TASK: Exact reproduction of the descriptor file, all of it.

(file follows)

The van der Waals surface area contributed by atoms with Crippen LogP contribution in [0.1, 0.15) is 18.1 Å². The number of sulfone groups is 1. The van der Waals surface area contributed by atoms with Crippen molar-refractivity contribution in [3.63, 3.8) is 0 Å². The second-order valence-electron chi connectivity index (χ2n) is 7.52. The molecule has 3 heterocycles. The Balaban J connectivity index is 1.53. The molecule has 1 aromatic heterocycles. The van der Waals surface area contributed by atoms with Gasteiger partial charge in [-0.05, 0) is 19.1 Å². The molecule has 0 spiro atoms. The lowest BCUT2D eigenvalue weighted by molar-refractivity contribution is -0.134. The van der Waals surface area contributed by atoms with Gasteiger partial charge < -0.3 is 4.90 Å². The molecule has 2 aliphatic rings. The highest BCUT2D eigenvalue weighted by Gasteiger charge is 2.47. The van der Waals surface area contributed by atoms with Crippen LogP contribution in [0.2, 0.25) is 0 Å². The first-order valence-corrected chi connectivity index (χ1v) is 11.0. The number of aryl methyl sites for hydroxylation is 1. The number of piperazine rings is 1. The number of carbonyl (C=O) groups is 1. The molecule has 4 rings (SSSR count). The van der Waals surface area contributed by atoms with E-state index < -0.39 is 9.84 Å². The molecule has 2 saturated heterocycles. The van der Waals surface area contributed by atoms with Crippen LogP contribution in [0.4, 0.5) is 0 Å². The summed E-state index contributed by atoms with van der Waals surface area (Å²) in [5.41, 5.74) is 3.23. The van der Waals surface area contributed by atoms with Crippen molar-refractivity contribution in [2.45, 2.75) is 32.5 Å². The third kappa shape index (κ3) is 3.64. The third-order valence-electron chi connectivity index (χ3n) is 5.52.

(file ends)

The van der Waals surface area contributed by atoms with Crippen LogP contribution in [0.1, 0.15) is 18.1 Å². The number of sulfone groups is 1. The van der Waals surface area contributed by atoms with Crippen molar-refractivity contribution in [3.63, 3.8) is 0 Å². The second-order valence-electron chi connectivity index (χ2n) is 7.52. The molecule has 3 heterocycles. The Balaban J connectivity index is 1.53. The molecule has 1 aromatic heterocycles. The van der Waals surface area contributed by atoms with Gasteiger partial charge in [-0.05, 0) is 19.1 Å². The molecule has 0 spiro atoms. The lowest BCUT2D eigenvalue weighted by molar-refractivity contribution is -0.134. The van der Waals surface area contributed by atoms with Gasteiger partial charge < -0.3 is 4.90 Å². The molecule has 2 aliphatic rings. The highest BCUT2D eigenvalue weighted by Gasteiger charge is 2.47. The van der Waals surface area contributed by atoms with Crippen LogP contribution in [0.2, 0.25) is 0 Å². The first-order valence-corrected chi connectivity index (χ1v) is 11.0. The number of aryl methyl sites for hydroxylation is 1. The number of piperazine rings is 1. The number of carbonyl (C=O) groups is 1. The molecule has 4 rings (SSSR count). The van der Waals surface area contributed by atoms with E-state index < -0.39 is 9.84 Å². The molecule has 2 saturated heterocycles. The van der Waals surface area contributed by atoms with Crippen LogP contribution in [0.4, 0.5) is 0 Å². The summed E-state index contributed by atoms with van der Waals surface area (Å²) in [5.41, 5.74) is 3.23. The van der Waals surface area contributed by atoms with Crippen molar-refractivity contribution in [2.45, 2.75) is 32.5 Å². The third kappa shape index (κ3) is 3.64. The third-order valence-electron chi connectivity index (χ3n) is 5.52.